Friday, March 13, 2009
Tom ‘hopes’ Israel committed war crimes
At the height of Israel’s recent war in Gaza, Thomas L Friedman wrote:
I have only one question about Israel’s military operation in Gaza: What is the goal? Is it the education of Hamas or the eradication of Hamas? I hope that it’s the education of Hamas.
Well, go on... ask! — you know he wants you to...
Ahem. So then, Tom, what do you mean by “the education of Hamas”?
Well, in the course of Tom’s exposition it emerges that, by ‘education’, he means that the Israel Defence Force will teach Hamas the error of its ways “by inflicting a heavy death toll on Hamas militants and heavy pain on the Gaza population.”
What Tom is essentially driving at here is that “inflicting heavy pain” on a civilian population, in order to achieve military and geopolitical objectives, is just dandy. While such collective punishment may be in flagrant violation of the Fourth Geneva Convention, it is apparently de rigeur in the kind of world Tom would have us live in.
And yet, despite his worldly wisdom and wiles, Tom volunteered that he “still can’t tell” whether Israel was trying to eradicate or educate Hamas.
One would think that, as a Pulitzer Prize-winning journalist with both hands around the throat of the Zeitgeist, Tom would surely have seen reports last October that Israel “plans to use disproportionate force” in its next war, citing the authority of senior IDF people; for example:
“We will wield disproportionate power against every village from which shots are fired on Israel, and cause immense damage and destruction. From our perspective, these are military bases,” he [GOC Northern Command Gadi Eisenkot] said. “This isn’t a suggestion. This is a plan that has already been authorized.”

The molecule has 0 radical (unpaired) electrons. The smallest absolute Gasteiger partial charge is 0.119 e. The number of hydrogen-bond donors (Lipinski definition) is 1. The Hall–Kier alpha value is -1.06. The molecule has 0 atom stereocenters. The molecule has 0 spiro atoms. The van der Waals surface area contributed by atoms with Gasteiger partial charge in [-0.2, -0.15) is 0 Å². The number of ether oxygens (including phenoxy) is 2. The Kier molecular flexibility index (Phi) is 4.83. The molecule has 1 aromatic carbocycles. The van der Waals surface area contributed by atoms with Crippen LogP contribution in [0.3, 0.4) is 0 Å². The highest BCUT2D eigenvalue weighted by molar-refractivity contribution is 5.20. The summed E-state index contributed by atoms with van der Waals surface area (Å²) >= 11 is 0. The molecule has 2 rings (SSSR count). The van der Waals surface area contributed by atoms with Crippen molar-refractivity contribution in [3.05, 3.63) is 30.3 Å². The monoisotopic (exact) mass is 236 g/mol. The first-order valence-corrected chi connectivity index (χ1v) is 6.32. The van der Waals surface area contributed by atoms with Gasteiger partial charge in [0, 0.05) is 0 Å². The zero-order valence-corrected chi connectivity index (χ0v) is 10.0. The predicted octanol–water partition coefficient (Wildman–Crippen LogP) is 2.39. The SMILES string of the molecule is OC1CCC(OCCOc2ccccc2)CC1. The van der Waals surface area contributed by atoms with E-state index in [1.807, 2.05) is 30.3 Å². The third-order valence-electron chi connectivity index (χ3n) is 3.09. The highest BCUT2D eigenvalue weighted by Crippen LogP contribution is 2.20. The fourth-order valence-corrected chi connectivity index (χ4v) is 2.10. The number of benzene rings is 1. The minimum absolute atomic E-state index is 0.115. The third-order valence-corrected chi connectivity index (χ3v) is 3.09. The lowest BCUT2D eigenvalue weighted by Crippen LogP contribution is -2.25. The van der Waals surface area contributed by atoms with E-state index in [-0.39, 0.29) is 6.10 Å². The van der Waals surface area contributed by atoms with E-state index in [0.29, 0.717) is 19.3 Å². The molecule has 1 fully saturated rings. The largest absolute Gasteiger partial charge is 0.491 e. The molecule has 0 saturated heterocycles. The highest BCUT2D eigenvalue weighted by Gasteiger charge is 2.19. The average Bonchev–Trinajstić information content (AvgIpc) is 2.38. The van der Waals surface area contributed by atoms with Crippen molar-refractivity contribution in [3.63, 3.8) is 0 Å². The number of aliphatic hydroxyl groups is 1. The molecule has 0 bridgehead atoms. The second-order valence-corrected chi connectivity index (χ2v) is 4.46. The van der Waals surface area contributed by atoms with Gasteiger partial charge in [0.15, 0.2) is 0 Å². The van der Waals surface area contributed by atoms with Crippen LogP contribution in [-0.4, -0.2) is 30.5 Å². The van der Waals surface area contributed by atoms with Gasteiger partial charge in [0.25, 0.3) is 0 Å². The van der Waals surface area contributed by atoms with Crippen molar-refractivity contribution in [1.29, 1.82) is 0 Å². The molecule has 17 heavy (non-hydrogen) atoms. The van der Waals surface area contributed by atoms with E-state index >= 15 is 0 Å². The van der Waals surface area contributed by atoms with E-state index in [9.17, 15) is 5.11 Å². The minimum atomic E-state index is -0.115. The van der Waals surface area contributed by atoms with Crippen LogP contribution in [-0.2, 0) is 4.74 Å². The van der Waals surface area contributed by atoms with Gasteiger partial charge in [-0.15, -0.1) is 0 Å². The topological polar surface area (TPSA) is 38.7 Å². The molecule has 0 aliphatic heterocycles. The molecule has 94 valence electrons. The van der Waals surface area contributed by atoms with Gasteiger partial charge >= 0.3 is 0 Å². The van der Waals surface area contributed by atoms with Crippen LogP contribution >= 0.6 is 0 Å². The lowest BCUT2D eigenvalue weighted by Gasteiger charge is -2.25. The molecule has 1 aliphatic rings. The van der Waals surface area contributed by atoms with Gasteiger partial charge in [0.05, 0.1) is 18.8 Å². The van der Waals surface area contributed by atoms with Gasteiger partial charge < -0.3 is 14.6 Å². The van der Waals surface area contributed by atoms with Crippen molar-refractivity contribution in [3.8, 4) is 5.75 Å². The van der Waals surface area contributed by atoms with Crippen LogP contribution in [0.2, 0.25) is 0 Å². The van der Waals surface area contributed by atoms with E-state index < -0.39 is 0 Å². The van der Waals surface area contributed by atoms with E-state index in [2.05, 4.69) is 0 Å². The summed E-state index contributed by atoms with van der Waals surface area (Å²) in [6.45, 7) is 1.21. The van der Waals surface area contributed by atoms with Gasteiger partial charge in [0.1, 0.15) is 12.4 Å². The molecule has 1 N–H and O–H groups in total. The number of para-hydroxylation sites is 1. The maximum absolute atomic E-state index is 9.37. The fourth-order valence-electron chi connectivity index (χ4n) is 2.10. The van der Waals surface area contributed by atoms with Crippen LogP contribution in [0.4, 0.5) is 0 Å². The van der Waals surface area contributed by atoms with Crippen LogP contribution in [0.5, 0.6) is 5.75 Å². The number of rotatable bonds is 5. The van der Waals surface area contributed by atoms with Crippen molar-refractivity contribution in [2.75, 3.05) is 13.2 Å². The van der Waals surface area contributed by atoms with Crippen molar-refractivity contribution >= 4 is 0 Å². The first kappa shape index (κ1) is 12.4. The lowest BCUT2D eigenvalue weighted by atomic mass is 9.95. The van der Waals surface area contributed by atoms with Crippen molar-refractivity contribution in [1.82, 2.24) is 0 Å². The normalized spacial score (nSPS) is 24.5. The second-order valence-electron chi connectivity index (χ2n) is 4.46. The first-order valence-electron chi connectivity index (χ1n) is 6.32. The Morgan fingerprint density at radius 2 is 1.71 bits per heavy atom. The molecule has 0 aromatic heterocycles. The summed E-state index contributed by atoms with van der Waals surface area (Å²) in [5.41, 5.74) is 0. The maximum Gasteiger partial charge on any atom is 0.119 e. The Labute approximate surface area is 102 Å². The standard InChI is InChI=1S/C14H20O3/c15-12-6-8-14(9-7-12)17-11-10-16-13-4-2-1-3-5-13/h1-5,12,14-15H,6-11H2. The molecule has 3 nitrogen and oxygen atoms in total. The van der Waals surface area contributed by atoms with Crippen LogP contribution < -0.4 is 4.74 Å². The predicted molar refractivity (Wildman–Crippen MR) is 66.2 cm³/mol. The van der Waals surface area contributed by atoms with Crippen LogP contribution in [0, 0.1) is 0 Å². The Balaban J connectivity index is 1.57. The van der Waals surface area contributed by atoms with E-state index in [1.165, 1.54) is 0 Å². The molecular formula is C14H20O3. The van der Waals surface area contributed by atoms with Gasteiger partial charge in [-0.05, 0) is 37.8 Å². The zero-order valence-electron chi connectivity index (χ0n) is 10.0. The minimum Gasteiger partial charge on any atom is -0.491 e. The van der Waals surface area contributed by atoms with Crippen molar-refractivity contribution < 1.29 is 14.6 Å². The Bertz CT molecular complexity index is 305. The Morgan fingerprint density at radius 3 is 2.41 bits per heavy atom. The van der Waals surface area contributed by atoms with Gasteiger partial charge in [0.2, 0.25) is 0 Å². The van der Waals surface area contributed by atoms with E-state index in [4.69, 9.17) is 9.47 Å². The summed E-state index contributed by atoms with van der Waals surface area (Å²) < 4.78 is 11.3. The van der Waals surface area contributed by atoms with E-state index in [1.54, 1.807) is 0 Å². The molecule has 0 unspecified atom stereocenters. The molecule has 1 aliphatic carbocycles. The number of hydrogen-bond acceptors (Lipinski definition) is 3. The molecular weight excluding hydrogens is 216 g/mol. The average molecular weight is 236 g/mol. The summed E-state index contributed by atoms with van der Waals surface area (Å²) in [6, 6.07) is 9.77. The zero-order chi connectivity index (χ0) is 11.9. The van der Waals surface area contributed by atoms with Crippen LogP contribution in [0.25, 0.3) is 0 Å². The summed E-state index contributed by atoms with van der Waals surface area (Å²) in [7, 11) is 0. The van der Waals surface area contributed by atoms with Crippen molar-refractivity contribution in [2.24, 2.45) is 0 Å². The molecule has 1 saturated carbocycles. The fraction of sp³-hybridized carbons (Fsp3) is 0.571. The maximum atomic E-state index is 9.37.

Where has Tom been lately? Or is he being falsely modest?
Because, such as it is, the Friedman vision-thing is already a working reality!!
Labels: Middle East
Thursday, March 12, 2009
The dead lay everywhere; the ground onto which they had been driven was a charnel house littered with their corpses. Shattered sarisae, viscera and body parts shared the killing ground with the whole weapons and armour that had been abandoned in the final rout. The foetid odours of blood and bowel fouled the increasingly frigid air as the cries of the dying and the wounded faded with the Persian mid-winter sunset. Litter bearers carried the still living from the blood soaked dust into which they had fallen while carts, the produce of carnage piled high, plied their way to funerary fires as yet unlit. Morale in the camp matched the freezing night air as confusion, tinged with anger at the day's proceedings, spread with the smoke from the campfires. The military prospects were not propitious: the phalanx infantry and, more importantly, its Macedonians were shattered. Any resumption of hostilities on the morrow would prove difficult, if not impossible...